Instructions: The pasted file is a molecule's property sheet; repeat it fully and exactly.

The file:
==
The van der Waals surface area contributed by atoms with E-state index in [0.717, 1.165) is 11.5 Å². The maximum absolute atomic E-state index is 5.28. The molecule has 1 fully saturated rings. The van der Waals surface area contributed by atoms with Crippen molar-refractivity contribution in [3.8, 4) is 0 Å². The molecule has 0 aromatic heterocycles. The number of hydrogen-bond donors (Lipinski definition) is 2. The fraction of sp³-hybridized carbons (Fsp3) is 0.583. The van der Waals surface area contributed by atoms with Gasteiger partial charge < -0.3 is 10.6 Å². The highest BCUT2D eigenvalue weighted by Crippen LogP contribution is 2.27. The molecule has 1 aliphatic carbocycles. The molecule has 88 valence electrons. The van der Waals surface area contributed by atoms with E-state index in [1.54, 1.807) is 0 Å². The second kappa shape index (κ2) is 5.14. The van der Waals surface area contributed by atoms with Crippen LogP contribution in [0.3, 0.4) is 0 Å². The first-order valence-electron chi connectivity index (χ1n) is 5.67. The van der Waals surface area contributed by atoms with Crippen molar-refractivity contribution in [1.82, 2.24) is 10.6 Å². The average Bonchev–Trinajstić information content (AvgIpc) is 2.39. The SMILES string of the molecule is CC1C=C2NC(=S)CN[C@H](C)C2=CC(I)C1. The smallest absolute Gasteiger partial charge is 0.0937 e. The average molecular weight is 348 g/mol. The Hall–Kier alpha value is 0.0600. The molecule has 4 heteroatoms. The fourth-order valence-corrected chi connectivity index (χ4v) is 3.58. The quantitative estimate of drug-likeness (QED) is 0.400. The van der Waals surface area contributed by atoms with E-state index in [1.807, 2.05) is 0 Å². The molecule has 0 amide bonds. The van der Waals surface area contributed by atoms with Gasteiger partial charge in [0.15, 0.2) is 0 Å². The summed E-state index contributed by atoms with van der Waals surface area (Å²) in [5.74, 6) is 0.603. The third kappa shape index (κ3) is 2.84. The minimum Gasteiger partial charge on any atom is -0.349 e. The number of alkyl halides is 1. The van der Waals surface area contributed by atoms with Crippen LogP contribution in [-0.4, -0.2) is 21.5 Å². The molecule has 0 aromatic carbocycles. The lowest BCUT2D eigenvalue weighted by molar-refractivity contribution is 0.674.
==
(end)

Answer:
The van der Waals surface area contributed by atoms with E-state index in [0.717, 1.165) is 11.5 Å². The maximum absolute atomic E-state index is 5.28. The molecule has 1 fully saturated rings. The van der Waals surface area contributed by atoms with Crippen molar-refractivity contribution in [3.8, 4) is 0 Å². The molecule has 0 aromatic heterocycles. The number of hydrogen-bond donors (Lipinski definition) is 2. The fraction of sp³-hybridized carbons (Fsp3) is 0.583. The van der Waals surface area contributed by atoms with Gasteiger partial charge < -0.3 is 10.6 Å². The highest BCUT2D eigenvalue weighted by Crippen LogP contribution is 2.27. The molecule has 1 aliphatic carbocycles. The molecule has 88 valence electrons. The van der Waals surface area contributed by atoms with E-state index in [1.54, 1.807) is 0 Å². The second kappa shape index (κ2) is 5.14. The van der Waals surface area contributed by atoms with Crippen LogP contribution in [0.3, 0.4) is 0 Å². The first-order valence-electron chi connectivity index (χ1n) is 5.67. The van der Waals surface area contributed by atoms with Crippen molar-refractivity contribution in [1.82, 2.24) is 10.6 Å². The average Bonchev–Trinajstić information content (AvgIpc) is 2.39. The SMILES string of the molecule is CC1C=C2NC(=S)CN[C@H](C)C2=CC(I)C1. The smallest absolute Gasteiger partial charge is 0.0937 e. The average molecular weight is 348 g/mol. The Hall–Kier alpha value is 0.0600. The molecule has 4 heteroatoms. The fourth-order valence-corrected chi connectivity index (χ4v) is 3.58. The quantitative estimate of drug-likeness (QED) is 0.400. The van der Waals surface area contributed by atoms with E-state index in [1.807, 2.05) is 0 Å². The molecule has 0 amide bonds. The van der Waals surface area contributed by atoms with Gasteiger partial charge in [0.15, 0.2) is 0 Å². The summed E-state index contributed by atoms with van der Waals surface area (Å²) in [5.74, 6) is 0.603. The third kappa shape index (κ3) is 2.84. The minimum Gasteiger partial charge on any atom is -0.349 e. The number of alkyl halides is 1. The van der Waals surface area contributed by atoms with Crippen LogP contribution in [-0.4, -0.2) is 21.5 Å². The molecule has 0 aromatic carbocycles. The lowest BCUT2D eigenvalue weighted by molar-refractivity contribution is 0.674.